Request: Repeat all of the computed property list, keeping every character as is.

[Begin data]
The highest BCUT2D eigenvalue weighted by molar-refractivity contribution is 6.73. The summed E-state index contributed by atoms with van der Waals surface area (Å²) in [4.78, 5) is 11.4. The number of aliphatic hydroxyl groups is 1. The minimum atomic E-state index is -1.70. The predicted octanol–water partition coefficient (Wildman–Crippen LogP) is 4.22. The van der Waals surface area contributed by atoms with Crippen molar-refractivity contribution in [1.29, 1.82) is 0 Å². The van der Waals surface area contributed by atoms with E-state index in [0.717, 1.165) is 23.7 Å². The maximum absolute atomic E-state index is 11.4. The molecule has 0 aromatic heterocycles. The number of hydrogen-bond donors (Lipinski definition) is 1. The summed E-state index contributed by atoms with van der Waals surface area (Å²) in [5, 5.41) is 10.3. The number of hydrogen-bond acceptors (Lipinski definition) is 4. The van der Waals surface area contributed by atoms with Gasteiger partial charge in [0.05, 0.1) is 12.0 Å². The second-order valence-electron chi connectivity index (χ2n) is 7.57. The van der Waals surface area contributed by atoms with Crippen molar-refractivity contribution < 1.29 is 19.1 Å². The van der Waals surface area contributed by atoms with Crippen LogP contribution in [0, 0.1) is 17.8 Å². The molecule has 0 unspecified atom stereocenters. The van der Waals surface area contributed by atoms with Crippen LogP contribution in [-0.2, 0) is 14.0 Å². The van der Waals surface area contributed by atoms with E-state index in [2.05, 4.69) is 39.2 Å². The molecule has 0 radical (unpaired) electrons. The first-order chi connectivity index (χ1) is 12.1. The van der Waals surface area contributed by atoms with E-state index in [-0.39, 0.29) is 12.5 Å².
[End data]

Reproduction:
The highest BCUT2D eigenvalue weighted by molar-refractivity contribution is 6.73. The summed E-state index contributed by atoms with van der Waals surface area (Å²) in [4.78, 5) is 11.4. The number of aliphatic hydroxyl groups is 1. The minimum atomic E-state index is -1.70. The predicted octanol–water partition coefficient (Wildman–Crippen LogP) is 4.22. The van der Waals surface area contributed by atoms with Crippen molar-refractivity contribution in [1.29, 1.82) is 0 Å². The van der Waals surface area contributed by atoms with E-state index in [0.717, 1.165) is 23.7 Å². The maximum absolute atomic E-state index is 11.4. The molecule has 0 aromatic heterocycles. The number of hydrogen-bond donors (Lipinski definition) is 1. The summed E-state index contributed by atoms with van der Waals surface area (Å²) in [5, 5.41) is 10.3. The number of hydrogen-bond acceptors (Lipinski definition) is 4. The van der Waals surface area contributed by atoms with Gasteiger partial charge in [0.05, 0.1) is 12.0 Å². The second-order valence-electron chi connectivity index (χ2n) is 7.57. The van der Waals surface area contributed by atoms with Crippen molar-refractivity contribution < 1.29 is 19.1 Å². The van der Waals surface area contributed by atoms with Crippen LogP contribution in [0, 0.1) is 17.8 Å². The molecule has 0 unspecified atom stereocenters. The van der Waals surface area contributed by atoms with Crippen LogP contribution in [-0.2, 0) is 14.0 Å². The van der Waals surface area contributed by atoms with E-state index in [2.05, 4.69) is 39.2 Å². The molecule has 0 radical (unpaired) electrons. The first-order chi connectivity index (χ1) is 12.1. The van der Waals surface area contributed by atoms with E-state index in [-0.39, 0.29) is 12.5 Å².